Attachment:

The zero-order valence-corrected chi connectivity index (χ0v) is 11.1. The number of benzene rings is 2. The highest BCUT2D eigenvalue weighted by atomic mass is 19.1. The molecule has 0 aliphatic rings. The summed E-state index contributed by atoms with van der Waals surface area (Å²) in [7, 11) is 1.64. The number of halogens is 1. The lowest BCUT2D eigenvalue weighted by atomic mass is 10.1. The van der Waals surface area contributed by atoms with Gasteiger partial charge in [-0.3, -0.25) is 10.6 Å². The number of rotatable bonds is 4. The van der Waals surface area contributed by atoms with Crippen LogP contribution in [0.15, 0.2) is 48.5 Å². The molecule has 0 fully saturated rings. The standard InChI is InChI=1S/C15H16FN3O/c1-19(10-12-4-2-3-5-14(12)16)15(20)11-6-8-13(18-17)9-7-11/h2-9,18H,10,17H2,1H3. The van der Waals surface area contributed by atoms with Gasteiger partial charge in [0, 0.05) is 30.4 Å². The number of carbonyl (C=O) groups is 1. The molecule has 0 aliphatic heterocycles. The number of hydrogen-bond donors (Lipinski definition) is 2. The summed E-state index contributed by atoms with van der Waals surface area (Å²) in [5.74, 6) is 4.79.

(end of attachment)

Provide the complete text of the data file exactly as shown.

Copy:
The zero-order valence-corrected chi connectivity index (χ0v) is 11.1. The number of benzene rings is 2. The highest BCUT2D eigenvalue weighted by atomic mass is 19.1. The molecule has 0 aliphatic rings. The summed E-state index contributed by atoms with van der Waals surface area (Å²) in [7, 11) is 1.64. The number of halogens is 1. The lowest BCUT2D eigenvalue weighted by atomic mass is 10.1. The van der Waals surface area contributed by atoms with Gasteiger partial charge in [-0.3, -0.25) is 10.6 Å². The number of rotatable bonds is 4. The van der Waals surface area contributed by atoms with Crippen LogP contribution in [0.15, 0.2) is 48.5 Å². The molecule has 0 fully saturated rings. The standard InChI is InChI=1S/C15H16FN3O/c1-19(10-12-4-2-3-5-14(12)16)15(20)11-6-8-13(18-17)9-7-11/h2-9,18H,10,17H2,1H3. The van der Waals surface area contributed by atoms with Gasteiger partial charge in [0, 0.05) is 30.4 Å². The number of carbonyl (C=O) groups is 1. The molecule has 0 aliphatic heterocycles. The number of hydrogen-bond donors (Lipinski definition) is 2. The summed E-state index contributed by atoms with van der Waals surface area (Å²) in [5.74, 6) is 4.79.